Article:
Cilicia (Southeastern Turkey)

Tarsus, Silver Stater, 373/72-369/68 BCE
weight: 10.7g; width: 2.2cm; die axis: 10h

Datames OBVDatames REV 

OBV.: Facing head of a goddess or nymph, inclined to left, wearing a sphendone, multipendant necklace, and earings, all set in dotted border.
REV.: Bearded male head (Ares?) wearing an Attic helmet with three-part crest and movable double visor, facing to the right, set in dotted border. Aramaic inscription in right field: TRKMW, i.e., Tarkamuwa, the Persian satrap known to the Greeks as Datames.

HFMA nr. 2006.010.008. Ref.: Kraay (1976) pp. 201-2.

Datames (ca. 407 - ca. 362 BCE) was satrap (Persian governor) of both Cappadocia and Cilicia under the Persian Great King Artaxerxes II (405-359 BCE). Datames served first in Artaxerxes' palace guard, then proved his loyalty and military talent in several bloody campaigns. He became Artaxerxes' most powerful satrap, ruling all of Eastern Anatolia up to the Black Sea. In the end, however, he led the great Satrapal Revolt against Artaxerxes that took almost a decade to suppress. Datames was assassinated in 362 BCE.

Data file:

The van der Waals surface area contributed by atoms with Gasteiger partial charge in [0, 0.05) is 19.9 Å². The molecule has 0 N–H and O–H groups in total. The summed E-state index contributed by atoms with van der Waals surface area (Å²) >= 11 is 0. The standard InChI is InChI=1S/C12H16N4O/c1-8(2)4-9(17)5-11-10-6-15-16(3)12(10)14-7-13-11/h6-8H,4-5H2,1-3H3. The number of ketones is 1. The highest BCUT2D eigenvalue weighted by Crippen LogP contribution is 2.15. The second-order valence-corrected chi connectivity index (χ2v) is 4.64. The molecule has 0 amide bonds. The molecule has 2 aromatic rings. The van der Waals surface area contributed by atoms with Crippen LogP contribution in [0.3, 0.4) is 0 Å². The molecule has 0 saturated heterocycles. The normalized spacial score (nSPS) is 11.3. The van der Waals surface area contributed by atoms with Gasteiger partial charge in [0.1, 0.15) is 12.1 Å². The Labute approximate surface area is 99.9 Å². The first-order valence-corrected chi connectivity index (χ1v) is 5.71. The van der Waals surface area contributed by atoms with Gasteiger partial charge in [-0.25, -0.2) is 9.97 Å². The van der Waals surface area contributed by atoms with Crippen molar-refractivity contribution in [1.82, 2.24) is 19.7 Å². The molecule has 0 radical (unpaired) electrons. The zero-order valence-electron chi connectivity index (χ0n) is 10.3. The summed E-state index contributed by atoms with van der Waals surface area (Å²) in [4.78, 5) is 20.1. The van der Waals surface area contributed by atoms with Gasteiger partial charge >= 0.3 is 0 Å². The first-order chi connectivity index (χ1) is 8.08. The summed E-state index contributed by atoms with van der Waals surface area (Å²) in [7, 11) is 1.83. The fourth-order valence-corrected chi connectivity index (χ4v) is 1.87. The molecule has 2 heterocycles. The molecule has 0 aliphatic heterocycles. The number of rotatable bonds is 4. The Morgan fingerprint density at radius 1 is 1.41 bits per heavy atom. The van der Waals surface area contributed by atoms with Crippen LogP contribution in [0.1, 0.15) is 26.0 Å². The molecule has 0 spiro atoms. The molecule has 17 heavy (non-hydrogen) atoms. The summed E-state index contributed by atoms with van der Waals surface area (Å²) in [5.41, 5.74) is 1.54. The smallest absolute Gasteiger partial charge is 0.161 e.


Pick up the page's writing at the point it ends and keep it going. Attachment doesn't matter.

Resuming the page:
Around 378, Pharnabazus, the satrap of Dascylium in Northwest Anatolia, was ordered to prepare an invasion of Egypt, which had temporarily freed itself of Persian rule. When Pharnabazus' attempt to recover Egypt failed in 373 BCE, the command for another, similar invasion was given to Datames.

To pay their armies for these expeditions, both satraps minted near-identical coins, distinguished only by their inscriptions. The reverse of these coins may show a representation of Ares, the Greek god of war. The facing head of an unidentifiable female deity (Aphrodite, the wife of Ares?) on the obverse is clearly influenced by the famous representations of the nymph Arethusa created by the artist Kimon for the coins of Syracuse. Both designs were probably meant to appeal to the thousands of Greek mercenaries that each Persian satrap hired for their Egyptian campaigns.

O.K.

Literature:
Kraay, Colin M., Archaic and Classical Greek Coins. Berkeley; Los Angeles: University of California Press, 1976.
Moysey, R. A., "The Silver Stater Issues of Pharnabazos and Datames from the Mint of Tarsus in Cilicia," The American Numismatic Society Museum Notes 31 (1986) 7-61.

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